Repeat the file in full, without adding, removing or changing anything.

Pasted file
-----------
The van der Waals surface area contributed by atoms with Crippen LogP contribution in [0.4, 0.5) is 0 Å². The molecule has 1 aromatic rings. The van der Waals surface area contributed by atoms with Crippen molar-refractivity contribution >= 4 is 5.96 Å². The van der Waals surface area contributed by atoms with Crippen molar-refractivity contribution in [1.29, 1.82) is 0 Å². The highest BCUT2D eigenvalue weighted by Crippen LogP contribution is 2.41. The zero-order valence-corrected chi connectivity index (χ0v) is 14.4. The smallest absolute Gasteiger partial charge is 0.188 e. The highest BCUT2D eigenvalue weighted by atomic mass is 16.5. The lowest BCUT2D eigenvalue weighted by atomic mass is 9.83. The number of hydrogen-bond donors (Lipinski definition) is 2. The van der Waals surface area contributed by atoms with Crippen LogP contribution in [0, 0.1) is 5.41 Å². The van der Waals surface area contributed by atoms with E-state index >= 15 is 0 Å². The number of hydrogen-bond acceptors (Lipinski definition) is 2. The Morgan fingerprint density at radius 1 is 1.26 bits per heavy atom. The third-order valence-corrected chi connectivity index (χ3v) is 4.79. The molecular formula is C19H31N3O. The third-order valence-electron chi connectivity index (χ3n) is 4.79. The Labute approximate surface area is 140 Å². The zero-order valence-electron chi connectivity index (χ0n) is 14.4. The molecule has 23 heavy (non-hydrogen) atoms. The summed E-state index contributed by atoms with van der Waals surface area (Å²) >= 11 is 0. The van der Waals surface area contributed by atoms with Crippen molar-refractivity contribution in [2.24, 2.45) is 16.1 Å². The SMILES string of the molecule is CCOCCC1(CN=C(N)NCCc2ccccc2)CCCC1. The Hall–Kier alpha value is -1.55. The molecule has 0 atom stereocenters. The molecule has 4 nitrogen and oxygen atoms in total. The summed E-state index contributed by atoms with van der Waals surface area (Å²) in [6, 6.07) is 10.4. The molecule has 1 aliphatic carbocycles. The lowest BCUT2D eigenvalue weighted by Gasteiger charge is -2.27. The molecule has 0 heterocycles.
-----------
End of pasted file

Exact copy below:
The van der Waals surface area contributed by atoms with Crippen LogP contribution in [0.4, 0.5) is 0 Å². The molecule has 1 aromatic rings. The van der Waals surface area contributed by atoms with Crippen molar-refractivity contribution >= 4 is 5.96 Å². The van der Waals surface area contributed by atoms with Crippen molar-refractivity contribution in [1.29, 1.82) is 0 Å². The highest BCUT2D eigenvalue weighted by Crippen LogP contribution is 2.41. The zero-order valence-corrected chi connectivity index (χ0v) is 14.4. The smallest absolute Gasteiger partial charge is 0.188 e. The highest BCUT2D eigenvalue weighted by atomic mass is 16.5. The lowest BCUT2D eigenvalue weighted by atomic mass is 9.83. The number of hydrogen-bond donors (Lipinski definition) is 2. The van der Waals surface area contributed by atoms with Crippen LogP contribution in [0, 0.1) is 5.41 Å². The van der Waals surface area contributed by atoms with E-state index >= 15 is 0 Å². The number of hydrogen-bond acceptors (Lipinski definition) is 2. The Morgan fingerprint density at radius 1 is 1.26 bits per heavy atom. The third-order valence-corrected chi connectivity index (χ3v) is 4.79. The molecular formula is C19H31N3O. The third-order valence-electron chi connectivity index (χ3n) is 4.79. The Labute approximate surface area is 140 Å². The zero-order valence-electron chi connectivity index (χ0n) is 14.4. The molecule has 23 heavy (non-hydrogen) atoms. The summed E-state index contributed by atoms with van der Waals surface area (Å²) >= 11 is 0. The van der Waals surface area contributed by atoms with Crippen molar-refractivity contribution in [2.24, 2.45) is 16.1 Å². The SMILES string of the molecule is CCOCCC1(CN=C(N)NCCc2ccccc2)CCCC1. The Hall–Kier alpha value is -1.55. The molecule has 0 atom stereocenters. The molecule has 4 nitrogen and oxygen atoms in total. The summed E-state index contributed by atoms with van der Waals surface area (Å²) in [6, 6.07) is 10.4. The molecule has 1 aliphatic carbocycles. The lowest BCUT2D eigenvalue weighted by Gasteiger charge is -2.27. The molecule has 0 heterocycles.